1 hour
1 red onion (½ cut into ¾-inch pieces, ½ chopped fine)
2 dried ancho chiles, stemmed, seeded, and torn into ½-inch pieces (½ cup)
1 tablespoon vegetable oil
1 tablespoon sesame seeds
1 tablespoon unsweetened cocoa powder
2 garlic cloves, peeled
¼ teaspoon ground cinnamon
½ teaspoon table salt
2 cups chicken broth
¾ cup canned diced tomatoes, drained
¼ cup raisins
2 tablespoons dry-roasted unsalted peanuts
4 cups shredded cooked chicken
12 (6-inch) corn tortillas, warmed
1 cup fresh cilantro leaves
Lime wedges
WHY THIS RECIPE WORKS Since making the quintessential Mexican sauce known as mole involves the blender anyway, we set out to use the Ace blender to create a plush sauce and put mole chicken tacos on the dinner table in record speed. First, we bypassed the usual step of toasting chiles and softening aromatics in a skillet and turned to the microwave instead. And while a traditional mole can be an involved affair using multiple types of chiles, nuts, seeds, and chocolate, we were able to re-create its hallmark rich flavor with just pantry ingredients: dried ancho chiles, onion, garlic, sesame seeds, and dry-roasted peanuts. A little cocoa powder and raisins plus cinnamon added richness and depth with the right touch of sweetness. Chicken broth and canned diced tomatoes gave our sauce its body and just the right texture. The creamy soup function on the blender delivered a luxurious and piping hot mole, and the shredded chicken warmed through in just minutes.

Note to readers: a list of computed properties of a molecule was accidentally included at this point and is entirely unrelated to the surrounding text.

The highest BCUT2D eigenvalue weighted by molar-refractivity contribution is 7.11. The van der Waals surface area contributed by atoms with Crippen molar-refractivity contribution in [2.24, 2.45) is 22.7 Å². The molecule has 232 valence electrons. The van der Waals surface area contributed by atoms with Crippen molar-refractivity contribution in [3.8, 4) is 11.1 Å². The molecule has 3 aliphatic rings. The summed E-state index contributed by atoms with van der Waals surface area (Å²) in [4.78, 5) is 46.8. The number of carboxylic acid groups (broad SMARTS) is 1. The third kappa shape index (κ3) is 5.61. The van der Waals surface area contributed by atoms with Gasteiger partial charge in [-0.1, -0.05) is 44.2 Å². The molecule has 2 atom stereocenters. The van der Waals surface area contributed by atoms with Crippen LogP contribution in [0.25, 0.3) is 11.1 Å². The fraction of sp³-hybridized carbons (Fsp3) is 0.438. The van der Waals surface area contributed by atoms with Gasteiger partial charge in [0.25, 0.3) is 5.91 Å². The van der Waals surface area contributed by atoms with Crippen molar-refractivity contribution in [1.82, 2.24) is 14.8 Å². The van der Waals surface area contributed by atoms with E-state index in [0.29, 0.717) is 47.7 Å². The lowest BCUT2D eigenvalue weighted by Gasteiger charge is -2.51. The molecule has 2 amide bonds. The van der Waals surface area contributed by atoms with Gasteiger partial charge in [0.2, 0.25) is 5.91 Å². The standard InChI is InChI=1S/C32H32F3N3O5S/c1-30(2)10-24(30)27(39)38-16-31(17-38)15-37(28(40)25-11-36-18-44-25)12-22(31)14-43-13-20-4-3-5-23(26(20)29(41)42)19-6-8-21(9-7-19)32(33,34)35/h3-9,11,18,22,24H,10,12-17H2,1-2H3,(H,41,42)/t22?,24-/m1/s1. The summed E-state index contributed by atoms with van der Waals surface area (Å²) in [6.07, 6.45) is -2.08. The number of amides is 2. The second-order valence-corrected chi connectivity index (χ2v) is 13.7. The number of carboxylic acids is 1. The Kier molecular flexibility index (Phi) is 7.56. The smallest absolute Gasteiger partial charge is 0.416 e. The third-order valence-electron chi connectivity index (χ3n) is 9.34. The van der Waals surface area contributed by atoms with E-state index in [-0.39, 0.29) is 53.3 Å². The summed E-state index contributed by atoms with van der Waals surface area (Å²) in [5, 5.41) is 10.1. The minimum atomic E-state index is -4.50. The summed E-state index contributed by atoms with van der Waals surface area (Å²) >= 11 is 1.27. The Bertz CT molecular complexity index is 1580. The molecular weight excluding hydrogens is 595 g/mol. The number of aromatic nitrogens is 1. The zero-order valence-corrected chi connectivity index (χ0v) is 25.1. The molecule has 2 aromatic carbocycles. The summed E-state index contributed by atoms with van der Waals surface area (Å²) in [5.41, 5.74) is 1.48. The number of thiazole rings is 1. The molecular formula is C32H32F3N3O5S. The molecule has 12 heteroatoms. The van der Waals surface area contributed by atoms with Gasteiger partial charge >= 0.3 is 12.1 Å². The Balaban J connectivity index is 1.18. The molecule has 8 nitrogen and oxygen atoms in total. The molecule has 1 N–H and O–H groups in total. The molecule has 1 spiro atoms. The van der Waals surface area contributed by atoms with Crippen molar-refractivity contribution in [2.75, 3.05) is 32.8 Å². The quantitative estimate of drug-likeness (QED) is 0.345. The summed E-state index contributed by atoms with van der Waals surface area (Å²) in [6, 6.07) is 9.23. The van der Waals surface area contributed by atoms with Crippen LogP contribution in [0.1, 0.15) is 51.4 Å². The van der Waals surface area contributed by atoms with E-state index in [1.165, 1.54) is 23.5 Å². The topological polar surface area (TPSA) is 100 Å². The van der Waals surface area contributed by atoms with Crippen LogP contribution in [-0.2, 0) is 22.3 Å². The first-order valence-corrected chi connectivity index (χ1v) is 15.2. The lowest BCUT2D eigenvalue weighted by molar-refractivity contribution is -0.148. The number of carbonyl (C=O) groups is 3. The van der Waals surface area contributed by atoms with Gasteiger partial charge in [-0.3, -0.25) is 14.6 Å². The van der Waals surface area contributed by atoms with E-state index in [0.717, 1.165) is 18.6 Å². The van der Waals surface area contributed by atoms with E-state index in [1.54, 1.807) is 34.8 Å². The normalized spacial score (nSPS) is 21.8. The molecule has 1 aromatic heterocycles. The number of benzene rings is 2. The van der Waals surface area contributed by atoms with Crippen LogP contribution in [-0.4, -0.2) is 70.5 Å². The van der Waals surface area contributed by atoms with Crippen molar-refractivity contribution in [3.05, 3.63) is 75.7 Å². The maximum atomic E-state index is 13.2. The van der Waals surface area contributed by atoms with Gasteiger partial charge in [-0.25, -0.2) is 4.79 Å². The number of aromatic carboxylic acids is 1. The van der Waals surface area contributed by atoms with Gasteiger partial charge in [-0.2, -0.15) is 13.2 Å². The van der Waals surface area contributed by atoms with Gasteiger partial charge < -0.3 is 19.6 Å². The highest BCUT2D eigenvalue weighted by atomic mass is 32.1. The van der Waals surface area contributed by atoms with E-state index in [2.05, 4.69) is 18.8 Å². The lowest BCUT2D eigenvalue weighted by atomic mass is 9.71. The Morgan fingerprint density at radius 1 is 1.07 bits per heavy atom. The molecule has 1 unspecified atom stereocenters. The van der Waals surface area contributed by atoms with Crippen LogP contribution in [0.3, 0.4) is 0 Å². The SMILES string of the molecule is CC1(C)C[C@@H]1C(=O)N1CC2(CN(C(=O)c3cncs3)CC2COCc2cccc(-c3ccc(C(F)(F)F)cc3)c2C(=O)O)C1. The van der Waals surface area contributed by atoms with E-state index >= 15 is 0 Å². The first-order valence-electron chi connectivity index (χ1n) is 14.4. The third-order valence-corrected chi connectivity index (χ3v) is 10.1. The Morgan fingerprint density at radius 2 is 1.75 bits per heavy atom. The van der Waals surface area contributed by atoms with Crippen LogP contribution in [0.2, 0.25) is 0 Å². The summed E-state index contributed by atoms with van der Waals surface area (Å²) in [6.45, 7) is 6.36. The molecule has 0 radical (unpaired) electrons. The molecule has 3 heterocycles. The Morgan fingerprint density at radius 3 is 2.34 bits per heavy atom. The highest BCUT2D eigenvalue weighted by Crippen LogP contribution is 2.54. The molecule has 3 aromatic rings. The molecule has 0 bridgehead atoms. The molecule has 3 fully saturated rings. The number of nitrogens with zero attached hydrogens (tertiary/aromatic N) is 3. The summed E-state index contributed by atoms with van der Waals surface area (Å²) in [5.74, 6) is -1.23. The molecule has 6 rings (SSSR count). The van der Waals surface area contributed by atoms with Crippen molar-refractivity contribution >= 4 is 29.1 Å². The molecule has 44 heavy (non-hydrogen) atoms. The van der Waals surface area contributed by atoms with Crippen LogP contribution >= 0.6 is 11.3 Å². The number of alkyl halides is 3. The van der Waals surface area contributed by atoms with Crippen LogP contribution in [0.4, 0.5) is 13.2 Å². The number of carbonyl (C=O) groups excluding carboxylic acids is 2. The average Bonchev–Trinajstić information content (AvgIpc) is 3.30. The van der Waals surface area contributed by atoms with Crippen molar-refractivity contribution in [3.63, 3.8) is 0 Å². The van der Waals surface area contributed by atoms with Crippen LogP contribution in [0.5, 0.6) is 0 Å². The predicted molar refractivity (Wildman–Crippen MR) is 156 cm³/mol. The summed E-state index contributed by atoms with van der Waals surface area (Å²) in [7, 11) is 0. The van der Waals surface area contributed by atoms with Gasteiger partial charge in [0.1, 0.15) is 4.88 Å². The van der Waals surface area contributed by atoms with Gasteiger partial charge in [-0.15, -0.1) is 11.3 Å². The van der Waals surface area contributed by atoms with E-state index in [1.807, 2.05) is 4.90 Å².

1. Microwave onion pieces (reserve finely chopped onion), anchos, oil, sesame seeds, cocoa, garlic, cinnamon, and salt in bowl, stirring occasionally, until onion is softened, about 5 minutes. Transfer to Ace blender along with broth, tomatoes, raisins, and peanuts. Lock lid in place, then select soup program 2 (for creamy soups).
2. Once program has completed, carefully remove lid and stir in chicken. Let sit until heated through, about 2 minutes. Season with salt and pepper to taste. Serve filling on tortillas, topped with cilantro and finely chopped onion, passing lime wedges separately.

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